Where is the anterior olfactory nucleus?
In the anterior commissure
Function of the olfactory tubercle:
Conscious perception of smell
Another name for olfactory tubercle:
Anterior perforated substance
Where is the olfactory tubercle located? What does it project to?
-Located behind olf tract
-Projects to Medial dorsal nucleus of thalamus
-Then to orbital frontal cortex
What does the pyriform cortex consist of?
Anterior uncus
Anterior parahippocampal gyrus
Function of pyriform cortex:
Olfactory discrimination
Function of amygdaloid complex:
-Emotional component of smell
-Autonomic activity
-Endocrine activity
Where is the entorhinal cortex?
The parahippocampal gyrus
What is the main olfactory cortex?
What is secondary?
Main: Pyriform (uncus/ant PHC)
2ndry: Entorhinal
Where does the entorhinal cortex project to?
The hippocampus
Function of hippocampus in olfaction:
Memory function
Function of pyriform cortex:
smell discrimination
Function of hippocampus:
Memory of smells
Function of orbital frontal cortex and the thalamic component of olfaction:
Conscious awareness of smells
What is the nature of all molecules that you can smell?
They must be fat soluble to penetrate the submucosa and bind trnasmembrane gprotein receptors.
What determines which oderant receptor will be bound by a stimulant?
-Chemical properties of the oderant stimulus
What encodes stimulus quality of olfaction?
Labeled line codes - specific for individual smells.
How does smell sensation differ from vision?
There isn't cancelling out of smells - smell cookies and pizza baking both.
Where are taste buds located?
-Upper 1/3 of esophagus
4 Cell types in the taste bud:
-Support (glial)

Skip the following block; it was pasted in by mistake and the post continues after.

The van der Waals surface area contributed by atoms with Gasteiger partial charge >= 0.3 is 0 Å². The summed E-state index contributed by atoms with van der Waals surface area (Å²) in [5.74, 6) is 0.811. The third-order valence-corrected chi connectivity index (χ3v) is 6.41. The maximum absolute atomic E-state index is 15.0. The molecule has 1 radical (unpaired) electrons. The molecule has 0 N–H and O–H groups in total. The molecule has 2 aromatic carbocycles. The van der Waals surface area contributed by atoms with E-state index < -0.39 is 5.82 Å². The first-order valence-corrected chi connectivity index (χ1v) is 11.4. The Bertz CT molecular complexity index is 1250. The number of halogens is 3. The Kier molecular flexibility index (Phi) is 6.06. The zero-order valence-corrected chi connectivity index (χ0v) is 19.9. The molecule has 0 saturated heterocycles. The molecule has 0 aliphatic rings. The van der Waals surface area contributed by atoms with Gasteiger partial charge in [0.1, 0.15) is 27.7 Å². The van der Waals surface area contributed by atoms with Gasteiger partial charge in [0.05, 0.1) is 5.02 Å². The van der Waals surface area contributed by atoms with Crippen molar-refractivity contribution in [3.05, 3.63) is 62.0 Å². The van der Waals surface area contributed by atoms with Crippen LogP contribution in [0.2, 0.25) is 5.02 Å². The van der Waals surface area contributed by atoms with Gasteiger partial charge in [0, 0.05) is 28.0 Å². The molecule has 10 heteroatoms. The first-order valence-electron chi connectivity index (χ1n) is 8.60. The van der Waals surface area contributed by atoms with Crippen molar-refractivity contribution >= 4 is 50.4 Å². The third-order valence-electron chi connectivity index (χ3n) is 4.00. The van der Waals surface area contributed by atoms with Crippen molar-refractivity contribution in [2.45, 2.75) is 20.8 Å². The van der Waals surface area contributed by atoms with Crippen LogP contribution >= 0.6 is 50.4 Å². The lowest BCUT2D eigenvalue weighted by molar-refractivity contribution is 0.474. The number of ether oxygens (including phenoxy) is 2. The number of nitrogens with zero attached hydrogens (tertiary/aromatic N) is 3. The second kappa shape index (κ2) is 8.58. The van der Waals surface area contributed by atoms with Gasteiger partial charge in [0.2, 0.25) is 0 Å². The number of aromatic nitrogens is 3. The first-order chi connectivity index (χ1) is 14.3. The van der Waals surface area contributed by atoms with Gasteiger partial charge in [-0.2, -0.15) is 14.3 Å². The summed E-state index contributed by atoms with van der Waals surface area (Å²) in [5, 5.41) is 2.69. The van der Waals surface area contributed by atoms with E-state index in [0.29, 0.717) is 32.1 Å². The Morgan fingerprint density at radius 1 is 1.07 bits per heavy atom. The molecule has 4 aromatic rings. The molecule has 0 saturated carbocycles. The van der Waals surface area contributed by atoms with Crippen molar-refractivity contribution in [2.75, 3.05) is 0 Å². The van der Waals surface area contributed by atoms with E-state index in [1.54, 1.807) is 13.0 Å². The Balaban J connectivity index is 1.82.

-Receptor cells
-Basal (regenerative)
-Afferent fiber
What is the major difference of taste receptors compared to smell?
Taste receptors have no apical dendrite to take info to a bipolar cell; rather they need an afferent fiber
Where does the afferent fiber for taste sensation go?
to the CNS
5 types of taste sensation
-Umami (msg)
Nerve for Taste from anterior tongue:
Facial VII - chorda tympani
Nerve for Taste from posterior tongue:
Glossopharyngeal - IX - via lingual branch
Nerve for Taste from epiglottis / upper 1/3 esophagus:
Vagus - X - laryngeal branch
Where do the nerve fibers carrying taste sensation from the buds go?
Solitary nucleus of medulla
Where does the STN of medulla project?
VPM nucleus of the Thalamus
Where does taste input travel from the thalamus VPM?
Two places:
1. Gustatory region of Postcentral gyrus
2. Insula
Function of the insula:
Conscious taste perception - you become very concious of it as you carefully pry open the insula and WHAM out pops the tongue sticking out at you.
What is the specific Gprotein for taste?
3 features of taste encoding:
-Broadly tuned receptors
-Labeled lines
-Taste modification / adaptation
What is taste adaptation?
The change in sourness of lemonade as sugar is added
What is taste modification?
Brushing your teeth right after eating orange juice - makes the OJ seem more sour.
What is sour?
Acid - HCl
What is Salt?
What is bitter?
How do we get taste adaptation and modification?
By lateral inhibition.